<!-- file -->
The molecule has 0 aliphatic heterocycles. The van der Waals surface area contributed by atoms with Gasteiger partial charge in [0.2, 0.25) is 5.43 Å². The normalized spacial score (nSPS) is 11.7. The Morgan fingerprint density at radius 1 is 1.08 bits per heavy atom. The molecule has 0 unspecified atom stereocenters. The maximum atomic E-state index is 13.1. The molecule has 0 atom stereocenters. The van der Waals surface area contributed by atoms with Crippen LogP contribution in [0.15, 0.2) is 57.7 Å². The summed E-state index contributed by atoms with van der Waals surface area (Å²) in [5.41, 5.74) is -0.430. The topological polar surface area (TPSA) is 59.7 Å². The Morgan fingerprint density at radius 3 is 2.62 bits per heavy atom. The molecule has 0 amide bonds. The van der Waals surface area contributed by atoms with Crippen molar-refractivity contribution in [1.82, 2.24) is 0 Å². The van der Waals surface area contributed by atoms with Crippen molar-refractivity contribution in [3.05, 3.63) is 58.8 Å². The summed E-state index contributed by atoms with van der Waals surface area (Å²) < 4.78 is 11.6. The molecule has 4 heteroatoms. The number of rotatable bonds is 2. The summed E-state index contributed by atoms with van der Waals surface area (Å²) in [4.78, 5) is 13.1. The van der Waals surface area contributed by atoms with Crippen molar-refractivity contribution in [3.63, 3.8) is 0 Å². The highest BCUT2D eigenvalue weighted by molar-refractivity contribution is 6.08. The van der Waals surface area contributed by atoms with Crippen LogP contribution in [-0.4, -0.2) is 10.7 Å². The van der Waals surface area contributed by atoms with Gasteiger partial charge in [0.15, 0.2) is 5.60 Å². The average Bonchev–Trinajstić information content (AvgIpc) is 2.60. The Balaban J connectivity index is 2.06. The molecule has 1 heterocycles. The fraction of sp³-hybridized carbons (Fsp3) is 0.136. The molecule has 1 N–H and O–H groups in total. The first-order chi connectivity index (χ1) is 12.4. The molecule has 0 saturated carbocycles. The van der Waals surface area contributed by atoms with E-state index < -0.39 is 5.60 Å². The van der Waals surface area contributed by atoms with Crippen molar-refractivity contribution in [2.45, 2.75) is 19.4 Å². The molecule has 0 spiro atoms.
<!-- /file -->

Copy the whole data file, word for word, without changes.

The molecule has 0 aliphatic heterocycles. The van der Waals surface area contributed by atoms with Gasteiger partial charge in [0.2, 0.25) is 5.43 Å². The normalized spacial score (nSPS) is 11.7. The Morgan fingerprint density at radius 1 is 1.08 bits per heavy atom. The molecule has 0 unspecified atom stereocenters. The maximum atomic E-state index is 13.1. The molecule has 0 atom stereocenters. The van der Waals surface area contributed by atoms with Crippen LogP contribution in [0.15, 0.2) is 57.7 Å². The summed E-state index contributed by atoms with van der Waals surface area (Å²) in [5.41, 5.74) is -0.430. The topological polar surface area (TPSA) is 59.7 Å². The Morgan fingerprint density at radius 3 is 2.62 bits per heavy atom. The molecule has 0 amide bonds. The van der Waals surface area contributed by atoms with Crippen molar-refractivity contribution in [1.82, 2.24) is 0 Å². The van der Waals surface area contributed by atoms with Crippen molar-refractivity contribution in [3.05, 3.63) is 58.8 Å². The summed E-state index contributed by atoms with van der Waals surface area (Å²) < 4.78 is 11.6. The molecule has 4 heteroatoms. The number of rotatable bonds is 2. The summed E-state index contributed by atoms with van der Waals surface area (Å²) in [4.78, 5) is 13.1. The van der Waals surface area contributed by atoms with Crippen molar-refractivity contribution in [3.63, 3.8) is 0 Å². The highest BCUT2D eigenvalue weighted by molar-refractivity contribution is 6.08. The van der Waals surface area contributed by atoms with Crippen LogP contribution in [-0.4, -0.2) is 10.7 Å². The van der Waals surface area contributed by atoms with Gasteiger partial charge in [0.15, 0.2) is 5.60 Å². The average Bonchev–Trinajstić information content (AvgIpc) is 2.60. The Balaban J connectivity index is 2.06. The molecule has 1 heterocycles. The fraction of sp³-hybridized carbons (Fsp3) is 0.136. The molecule has 1 N–H and O–H groups in total. The first-order chi connectivity index (χ1) is 12.4. The molecule has 0 saturated carbocycles. The van der Waals surface area contributed by atoms with E-state index < -0.39 is 5.60 Å². The van der Waals surface area contributed by atoms with Crippen molar-refractivity contribution in [2.45, 2.75) is 19.4 Å². The molecule has 0 spiro atoms.